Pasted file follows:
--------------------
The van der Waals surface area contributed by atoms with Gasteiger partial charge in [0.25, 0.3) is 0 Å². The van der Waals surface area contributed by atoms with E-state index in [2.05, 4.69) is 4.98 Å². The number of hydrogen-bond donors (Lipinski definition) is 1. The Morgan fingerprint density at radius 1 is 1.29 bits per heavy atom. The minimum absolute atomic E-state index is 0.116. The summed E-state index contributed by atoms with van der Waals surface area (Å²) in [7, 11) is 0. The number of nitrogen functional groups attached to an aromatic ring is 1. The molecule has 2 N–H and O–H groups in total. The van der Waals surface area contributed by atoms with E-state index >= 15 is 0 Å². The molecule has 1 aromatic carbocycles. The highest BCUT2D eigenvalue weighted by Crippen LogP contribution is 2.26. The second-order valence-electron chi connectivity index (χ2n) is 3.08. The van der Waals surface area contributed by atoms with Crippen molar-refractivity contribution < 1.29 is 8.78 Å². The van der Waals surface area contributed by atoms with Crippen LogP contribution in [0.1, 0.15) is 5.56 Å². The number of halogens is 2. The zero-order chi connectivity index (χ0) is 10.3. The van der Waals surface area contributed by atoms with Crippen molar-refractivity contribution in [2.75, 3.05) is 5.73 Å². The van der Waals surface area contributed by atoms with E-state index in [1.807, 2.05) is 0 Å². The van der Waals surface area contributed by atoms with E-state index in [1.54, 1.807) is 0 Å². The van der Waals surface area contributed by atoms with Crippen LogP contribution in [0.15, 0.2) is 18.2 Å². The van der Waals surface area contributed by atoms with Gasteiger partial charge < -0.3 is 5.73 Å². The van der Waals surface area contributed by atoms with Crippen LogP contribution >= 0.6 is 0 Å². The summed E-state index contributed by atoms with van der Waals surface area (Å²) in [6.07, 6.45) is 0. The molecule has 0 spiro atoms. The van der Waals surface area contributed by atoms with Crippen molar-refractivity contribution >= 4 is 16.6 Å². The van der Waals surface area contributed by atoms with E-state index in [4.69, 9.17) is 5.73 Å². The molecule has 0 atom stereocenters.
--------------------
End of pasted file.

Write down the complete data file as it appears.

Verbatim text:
The van der Waals surface area contributed by atoms with Gasteiger partial charge in [0.25, 0.3) is 0 Å². The van der Waals surface area contributed by atoms with E-state index in [2.05, 4.69) is 4.98 Å². The number of hydrogen-bond donors (Lipinski definition) is 1. The Morgan fingerprint density at radius 1 is 1.29 bits per heavy atom. The minimum absolute atomic E-state index is 0.116. The summed E-state index contributed by atoms with van der Waals surface area (Å²) in [7, 11) is 0. The number of nitrogen functional groups attached to an aromatic ring is 1. The molecule has 2 N–H and O–H groups in total. The van der Waals surface area contributed by atoms with E-state index >= 15 is 0 Å². The molecule has 1 aromatic carbocycles. The highest BCUT2D eigenvalue weighted by Crippen LogP contribution is 2.26. The second-order valence-electron chi connectivity index (χ2n) is 3.08. The van der Waals surface area contributed by atoms with Crippen molar-refractivity contribution < 1.29 is 8.78 Å². The van der Waals surface area contributed by atoms with Crippen LogP contribution in [0.1, 0.15) is 5.56 Å². The number of halogens is 2. The zero-order chi connectivity index (χ0) is 10.3. The van der Waals surface area contributed by atoms with Crippen molar-refractivity contribution in [2.75, 3.05) is 5.73 Å². The van der Waals surface area contributed by atoms with E-state index in [1.807, 2.05) is 0 Å². The van der Waals surface area contributed by atoms with E-state index in [1.54, 1.807) is 0 Å². The van der Waals surface area contributed by atoms with Crippen LogP contribution in [0.15, 0.2) is 18.2 Å². The van der Waals surface area contributed by atoms with Gasteiger partial charge < -0.3 is 5.73 Å². The van der Waals surface area contributed by atoms with Crippen LogP contribution >= 0.6 is 0 Å². The summed E-state index contributed by atoms with van der Waals surface area (Å²) in [6.07, 6.45) is 0. The molecule has 0 spiro atoms. The van der Waals surface area contributed by atoms with Crippen molar-refractivity contribution >= 4 is 16.6 Å². The van der Waals surface area contributed by atoms with E-state index in [4.69, 9.17) is 5.73 Å². The molecule has 0 atom stereocenters.